Dianthus (aka Wild Carnation)

dianthus Kahori

Dianthus Kahori planted into front perennial flower bed, with virginicum behind the old fork head.  The tomato bed is visible to the far right, and herb bed with patch of calendula (now gone to seed) can be seen towards the back left of the photo.  The dianthus were planted 7 July 2018.

Dianthus (aka Wild Carnation) has been a part of the English garden since the Norman Invasion (circa 1066).

“One such invader was the Wild Carnation or Clove Pink, Dianthus caryophyllus, and the other was the wallflower…  Pliny wrote of the discovery of the Dianthus, which was found over 2,000 years ago in southern Spain….  It is thought that the seeds of both plants may have been  carried to this country [Great Britain] with the building stone brought over from Caen for the construction of William’s new castles.  Certainly the Clove Pink is still often associated with Norman buildings and ruins, and it is recorded that it was growing on the walls of William the Conqueror’s castle as Falaise well into the nineteenth century.” (Maggie Campbell-Culver, The Origin of Plantsp.51)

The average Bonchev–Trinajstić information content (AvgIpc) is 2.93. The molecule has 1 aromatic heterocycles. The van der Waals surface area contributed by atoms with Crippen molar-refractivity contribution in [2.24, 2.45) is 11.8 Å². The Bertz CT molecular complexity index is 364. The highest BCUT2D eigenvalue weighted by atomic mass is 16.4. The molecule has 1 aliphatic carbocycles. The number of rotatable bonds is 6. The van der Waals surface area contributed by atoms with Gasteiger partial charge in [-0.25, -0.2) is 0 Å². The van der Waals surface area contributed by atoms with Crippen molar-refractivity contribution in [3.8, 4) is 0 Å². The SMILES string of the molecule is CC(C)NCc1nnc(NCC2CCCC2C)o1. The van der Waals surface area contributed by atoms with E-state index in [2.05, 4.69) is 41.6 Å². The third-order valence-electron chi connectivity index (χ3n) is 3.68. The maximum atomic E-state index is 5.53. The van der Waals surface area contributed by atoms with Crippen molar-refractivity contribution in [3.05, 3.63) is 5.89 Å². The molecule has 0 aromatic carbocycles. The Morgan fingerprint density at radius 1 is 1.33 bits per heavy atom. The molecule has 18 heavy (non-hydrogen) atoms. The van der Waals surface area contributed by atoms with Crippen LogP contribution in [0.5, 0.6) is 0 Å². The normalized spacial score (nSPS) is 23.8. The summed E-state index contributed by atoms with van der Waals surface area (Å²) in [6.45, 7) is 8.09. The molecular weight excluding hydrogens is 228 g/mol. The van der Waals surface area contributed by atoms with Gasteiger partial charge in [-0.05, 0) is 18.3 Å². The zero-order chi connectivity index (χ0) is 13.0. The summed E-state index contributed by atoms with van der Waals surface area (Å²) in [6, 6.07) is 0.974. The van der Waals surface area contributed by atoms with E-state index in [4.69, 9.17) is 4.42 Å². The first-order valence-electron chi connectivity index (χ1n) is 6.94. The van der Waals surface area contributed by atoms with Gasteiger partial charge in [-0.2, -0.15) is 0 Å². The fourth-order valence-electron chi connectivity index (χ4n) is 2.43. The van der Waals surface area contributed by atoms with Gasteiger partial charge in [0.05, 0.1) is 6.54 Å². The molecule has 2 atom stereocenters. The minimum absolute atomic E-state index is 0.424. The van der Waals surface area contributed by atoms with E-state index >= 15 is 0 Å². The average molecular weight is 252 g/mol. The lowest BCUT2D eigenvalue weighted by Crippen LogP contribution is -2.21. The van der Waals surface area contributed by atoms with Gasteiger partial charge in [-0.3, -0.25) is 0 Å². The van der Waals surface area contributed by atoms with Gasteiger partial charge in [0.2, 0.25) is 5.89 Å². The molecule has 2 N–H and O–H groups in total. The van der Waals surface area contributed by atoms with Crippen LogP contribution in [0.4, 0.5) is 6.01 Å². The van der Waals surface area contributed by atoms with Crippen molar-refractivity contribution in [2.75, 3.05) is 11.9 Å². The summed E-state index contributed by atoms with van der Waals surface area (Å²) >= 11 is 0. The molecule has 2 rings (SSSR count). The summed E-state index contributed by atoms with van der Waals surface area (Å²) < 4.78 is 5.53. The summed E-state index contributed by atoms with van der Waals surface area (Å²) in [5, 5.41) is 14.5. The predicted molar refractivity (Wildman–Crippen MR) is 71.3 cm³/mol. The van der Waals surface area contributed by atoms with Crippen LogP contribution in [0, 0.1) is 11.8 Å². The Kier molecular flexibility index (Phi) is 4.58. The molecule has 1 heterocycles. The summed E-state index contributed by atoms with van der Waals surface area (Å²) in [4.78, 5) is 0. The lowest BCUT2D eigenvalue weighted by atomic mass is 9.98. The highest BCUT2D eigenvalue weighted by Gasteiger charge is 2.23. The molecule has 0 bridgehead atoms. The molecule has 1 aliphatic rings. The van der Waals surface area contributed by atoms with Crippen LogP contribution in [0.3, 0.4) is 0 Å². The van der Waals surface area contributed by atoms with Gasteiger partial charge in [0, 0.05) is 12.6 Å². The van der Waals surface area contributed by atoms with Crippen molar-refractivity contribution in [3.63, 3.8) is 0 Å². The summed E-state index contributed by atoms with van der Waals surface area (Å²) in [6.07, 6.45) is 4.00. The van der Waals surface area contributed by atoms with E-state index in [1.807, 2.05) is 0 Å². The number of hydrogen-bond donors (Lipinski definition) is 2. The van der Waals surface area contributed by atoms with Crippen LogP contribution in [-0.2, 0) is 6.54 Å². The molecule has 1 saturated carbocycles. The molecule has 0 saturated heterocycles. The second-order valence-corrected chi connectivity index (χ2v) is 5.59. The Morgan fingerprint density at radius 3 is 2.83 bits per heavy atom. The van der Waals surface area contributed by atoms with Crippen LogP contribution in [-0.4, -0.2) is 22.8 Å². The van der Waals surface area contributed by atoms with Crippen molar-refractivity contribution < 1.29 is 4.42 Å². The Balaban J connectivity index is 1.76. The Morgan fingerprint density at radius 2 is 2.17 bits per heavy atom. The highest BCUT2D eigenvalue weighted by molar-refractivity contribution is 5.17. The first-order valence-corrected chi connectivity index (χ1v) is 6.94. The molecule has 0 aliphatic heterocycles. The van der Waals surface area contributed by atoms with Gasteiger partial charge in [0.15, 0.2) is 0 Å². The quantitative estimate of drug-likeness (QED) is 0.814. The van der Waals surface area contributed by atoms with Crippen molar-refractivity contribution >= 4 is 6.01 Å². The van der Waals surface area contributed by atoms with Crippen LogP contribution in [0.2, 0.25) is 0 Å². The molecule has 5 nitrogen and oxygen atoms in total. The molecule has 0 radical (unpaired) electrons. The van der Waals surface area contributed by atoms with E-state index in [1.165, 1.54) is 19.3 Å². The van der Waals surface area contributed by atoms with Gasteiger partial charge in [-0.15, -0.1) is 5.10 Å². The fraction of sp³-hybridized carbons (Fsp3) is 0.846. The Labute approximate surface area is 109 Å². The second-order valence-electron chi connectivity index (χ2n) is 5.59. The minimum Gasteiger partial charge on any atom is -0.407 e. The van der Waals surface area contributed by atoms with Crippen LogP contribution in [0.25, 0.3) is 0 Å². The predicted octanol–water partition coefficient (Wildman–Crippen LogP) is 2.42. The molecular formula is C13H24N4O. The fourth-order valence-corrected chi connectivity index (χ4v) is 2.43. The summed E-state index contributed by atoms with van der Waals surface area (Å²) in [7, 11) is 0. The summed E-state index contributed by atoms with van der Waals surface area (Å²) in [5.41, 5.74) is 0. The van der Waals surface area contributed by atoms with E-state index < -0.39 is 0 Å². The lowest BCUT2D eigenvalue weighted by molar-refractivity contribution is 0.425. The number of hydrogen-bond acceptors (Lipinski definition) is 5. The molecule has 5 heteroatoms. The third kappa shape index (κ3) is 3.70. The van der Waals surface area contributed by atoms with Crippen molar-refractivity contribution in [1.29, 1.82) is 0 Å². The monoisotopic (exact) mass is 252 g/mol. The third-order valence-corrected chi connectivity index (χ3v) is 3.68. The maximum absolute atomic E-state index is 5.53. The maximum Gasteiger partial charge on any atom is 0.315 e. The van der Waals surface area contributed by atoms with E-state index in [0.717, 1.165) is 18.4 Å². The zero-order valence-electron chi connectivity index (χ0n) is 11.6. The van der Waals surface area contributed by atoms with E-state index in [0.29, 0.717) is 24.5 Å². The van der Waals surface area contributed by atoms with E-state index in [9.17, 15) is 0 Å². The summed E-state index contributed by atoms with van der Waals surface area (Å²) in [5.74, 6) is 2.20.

Dianthus Kahori

  • Hardy evergreen perennial with an upright habit.  This variety from Japan forms a clump of grey-green foliage with long summer displays of fragrant deep pink blooms.
  • “Kahori” means fragrance in Japanese.
  • Considered ‘Border Pinks’, dianthus are a favourite for planting in rock gardens or border edging.  Dianthus combines beautifully with other low alpine plants.
  • Prefers full sun.  Grows 10 cm high.  Plant can spread 8-12 inches (20-30 cm).
  • Plants require good drainage and are an excellent choice for hot dry sites or gravelly soils.
  • Water well and use soil improver and bone meal when planting.
  • Flowers May, June, July.
  • Shear plants back lightly after blooming to maintain a tight, compact habit.
  • Attractive to butterflies.

Dianthus Kahori in flower, 24 May 2020.

I planted several clumps of Dianthus Kahori into the allotment on 7 July 2018 in high heat, but watered well into a permanent perennial flower bed (leading into allotment plot from the boundary and rose arbour).

These were transplanted from the bed (along with the virginicum) to create a new salad bed in April 2020; I moved them to the other side of the rose arbor at the front (facing towards R’s), and also into the side herb bed where the marjoram is planted (by the concrete path marking the boundary to R’s plot).  Interestingly, the plants in full sun have done less well whereas the originally planted clump of dianthus planted under the arbour has done very well and is flowering well into the start of June 2020.

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